As first reported by Shams Charania (The Athletic), the Thunder will send Kelly Oubre, Jr. to the Warriors for Golden State’s protected 2021 first round pick. Contradicting what appears to be incorrect wording by Adrian Wojnarowski at ESPN, the protections have been confirmed by Anthony Slater, Charania’s colleague at The Athletic, as 1 through 20. If the Warriors finish outside of the top-10 in the regular season standings, the pick will instead convey as two second-rounders.
Aside from that minimal return, the Thunder will receive another large trade exception themselves ($14.4 million), which they’ll seek to use by taking back dead or bad money in exchange for assets from other teams needing to clear salary.
It’s a high risk but reasonable gamble for Golden State, who are now on the hook for north of $100 million in luxury tax payments in the upcoming season by virtue of taking Oubre directly into a trade exception rather than sending salary back to Oklahoma City. In the wake of the news that Klay Thompson has been lost for the upcoming season, this represents their efforts to return to contention, but it’s unlikely they bounce back to the top of the league standings. And if they truly disappoint, they can move off of salary to reduce their tax payment while still receiving the consolation of a valuable draft pick.
For the Thunder, the deal is an underwhelming development considering Oubre’s age and the expected demand from playoff hopefuls like the Warriors. One impetus for completing a trade with so lackluster a return could be the opportunity cost of waiting–as OKC races to complete and orchestrate other moves in an abbreviated off-season within tight cap restrictions and negotiation windows, suitors for players like Oubre could drop out as other signings and trades occur. Or, remaining hung up on Oubre options could have impeded the progress of other moves OKC wanted to make. Regardless, the franchise could have waited until as long as the trade deadline to extract more value for a young, scoring wing.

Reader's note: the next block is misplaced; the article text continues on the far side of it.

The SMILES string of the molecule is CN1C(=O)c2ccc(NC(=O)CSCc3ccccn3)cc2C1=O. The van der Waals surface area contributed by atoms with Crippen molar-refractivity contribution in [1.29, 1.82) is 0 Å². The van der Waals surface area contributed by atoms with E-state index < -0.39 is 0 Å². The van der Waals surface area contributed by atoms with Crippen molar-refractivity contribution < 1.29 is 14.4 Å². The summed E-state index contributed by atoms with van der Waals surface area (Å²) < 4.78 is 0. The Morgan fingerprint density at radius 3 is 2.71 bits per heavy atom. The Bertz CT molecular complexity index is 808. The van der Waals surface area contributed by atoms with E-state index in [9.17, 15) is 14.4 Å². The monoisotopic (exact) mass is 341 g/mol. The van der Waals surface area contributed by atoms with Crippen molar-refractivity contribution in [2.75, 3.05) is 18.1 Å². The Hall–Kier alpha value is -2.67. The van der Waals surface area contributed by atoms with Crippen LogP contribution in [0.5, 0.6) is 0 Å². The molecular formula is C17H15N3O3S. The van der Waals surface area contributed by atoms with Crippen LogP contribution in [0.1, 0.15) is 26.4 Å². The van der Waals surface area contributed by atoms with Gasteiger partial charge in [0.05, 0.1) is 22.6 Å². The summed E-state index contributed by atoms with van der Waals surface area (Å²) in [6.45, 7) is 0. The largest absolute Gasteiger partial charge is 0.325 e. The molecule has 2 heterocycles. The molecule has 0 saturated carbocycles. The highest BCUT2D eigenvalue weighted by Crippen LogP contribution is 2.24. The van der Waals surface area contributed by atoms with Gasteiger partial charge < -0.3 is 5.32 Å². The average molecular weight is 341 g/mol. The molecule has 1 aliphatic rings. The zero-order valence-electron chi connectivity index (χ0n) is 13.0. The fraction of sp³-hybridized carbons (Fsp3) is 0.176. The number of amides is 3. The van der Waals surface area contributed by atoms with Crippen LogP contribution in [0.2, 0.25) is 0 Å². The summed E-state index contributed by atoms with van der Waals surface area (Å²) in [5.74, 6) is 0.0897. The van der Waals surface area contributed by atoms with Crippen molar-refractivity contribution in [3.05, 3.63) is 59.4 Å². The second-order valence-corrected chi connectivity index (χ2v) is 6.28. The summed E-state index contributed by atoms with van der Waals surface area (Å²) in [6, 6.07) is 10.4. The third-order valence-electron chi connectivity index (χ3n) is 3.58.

Another possible impetus? The more established players on the Thunder roster come opening night, the more victories could pile up and diminish the team’s draft lottery odds in 2021. Moving on from a player not prized as a building block for the future also allows more playing time for some of the many other fresh faces that VP & GM Sam Presti has begun to acquire. The front office will be in a constant state of evaluation for these rebuilding years, determining whether players on the roster are keepers or should be moved to make room for other prospects in the pipeline. If a 26-year-old like Oubre–good, but not close to a star player–became a hot potato for the Thunder due to that downside, you can expect the other veterans on the roster to be shopped very aggressively before the season’s December 22 start date.